“Ebooks are dead again!”: The Boy Who Cried Wolf

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This is a special guest post/rant from Kris Vetter Tomes, an ebook developer at Lerner Publishing in Minnesota. She has feelings about the print/digital debate and wants you to know about them.

In a recent Guardian article, How eBooks Lost Their Shine: ‘Kindles now look clunky and unhip’, Paula Cocozza, like many others before her, raised the alarm that ebooks are dying out and print is the true champion, pointing to the Publishers Association’s new report as evidence.

Beginning with a paragraph listing out all the things you can’t do on a Kindle, the article misses the existing solutions that e-reader developers have worked tirelessly to incorporate. The article says you can’t:

  1. Turn down a corner — Use the e-reader’s bookmark feature
  1. Tuck a flap in a chapter — The e-reader automatically remembers where you stopped reading
  1. Flick the pages to see how far you have come and how far you have to go — e-Readers tell you the percentage of the book you’ve read. Kindle also offers a “Reading Progress” feature that estimates how much time it will take you to finish reading the book.
  1. Can’t remember something potent and find it again with reference to where it appeared on a right- or left-hand page — You certainly can do this on a fixed layout ebook because it is a print-layout equivalent. For reflowable ebooks, many devices also have a landscape viewing option where you can read with text in synthetic spreads (aka left and right “pages”). And since most people settle on a font size within the first few pages of an ebook and don’t change it again, they certainly could remember where it appeared vertically on a “page.”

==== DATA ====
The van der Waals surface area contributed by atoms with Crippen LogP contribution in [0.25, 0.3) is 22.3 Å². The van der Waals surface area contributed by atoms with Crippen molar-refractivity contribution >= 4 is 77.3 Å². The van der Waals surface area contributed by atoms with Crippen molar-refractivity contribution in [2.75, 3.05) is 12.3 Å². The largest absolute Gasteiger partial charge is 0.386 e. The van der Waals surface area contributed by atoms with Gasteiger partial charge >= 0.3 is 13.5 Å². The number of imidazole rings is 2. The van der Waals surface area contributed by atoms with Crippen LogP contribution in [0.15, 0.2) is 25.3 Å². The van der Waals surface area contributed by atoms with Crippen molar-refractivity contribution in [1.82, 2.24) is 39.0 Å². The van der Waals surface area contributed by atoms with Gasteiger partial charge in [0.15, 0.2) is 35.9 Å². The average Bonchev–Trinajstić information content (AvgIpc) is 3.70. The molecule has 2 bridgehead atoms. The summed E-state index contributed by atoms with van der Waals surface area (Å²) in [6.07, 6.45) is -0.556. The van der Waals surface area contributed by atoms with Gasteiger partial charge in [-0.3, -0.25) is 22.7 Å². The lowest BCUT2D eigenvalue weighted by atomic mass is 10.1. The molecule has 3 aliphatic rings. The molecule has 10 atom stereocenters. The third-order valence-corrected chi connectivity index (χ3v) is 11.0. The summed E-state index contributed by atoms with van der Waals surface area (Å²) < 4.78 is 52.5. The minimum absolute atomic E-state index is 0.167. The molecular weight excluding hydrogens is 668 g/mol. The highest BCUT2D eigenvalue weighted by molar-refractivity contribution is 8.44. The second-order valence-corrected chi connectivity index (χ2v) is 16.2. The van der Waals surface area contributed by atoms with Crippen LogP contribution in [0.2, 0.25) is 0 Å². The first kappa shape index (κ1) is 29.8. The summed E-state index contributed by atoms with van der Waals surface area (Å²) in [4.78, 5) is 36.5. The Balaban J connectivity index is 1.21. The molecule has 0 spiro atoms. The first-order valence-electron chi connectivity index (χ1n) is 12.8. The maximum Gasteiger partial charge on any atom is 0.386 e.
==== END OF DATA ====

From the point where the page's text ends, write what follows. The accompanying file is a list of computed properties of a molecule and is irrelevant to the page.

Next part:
1. Tell whether the end is really the end, or whether the end equals 93% followed by 7% of index/and or questions for book clubs” — A cursory glance at the e-reader’s TOC feature will clearly inform you of any back matter and the title/number of the last chapter.
  1. Pass it on to a friend or post it through your neighbor’s doorKindle lending library, anyone?

The article also gives voice to the opinion that “I don’t think people are reading long-form fiction on their phones” without any statistics to support or oppose it. A 2016 statistic from BookNet Canada’s North American sales figures shows that reading ebooks on phones is up a staggering 20% over 2015, which had also seen a huge increase in phone ebook reading. I acknowledge that the UK and North America are different markets, but there are very likely to be similarities.

Perhaps the article’s most egregious error is that it initially misleads readers by lambasting UK ebook sales as declining by a whopping 17% in 2016, without ever mentioning that the Publishers Association’s report actually states that ebook sales declined 3% in 2016. That’s a huge difference. And 3% is a small enough number that it very well may be within the margin of error. Other reports emphasize their margin of error, such as BookNet Canada’s 2017 report noting a 3% margin of error. Unfortunately, the Publishers Association’s report did not.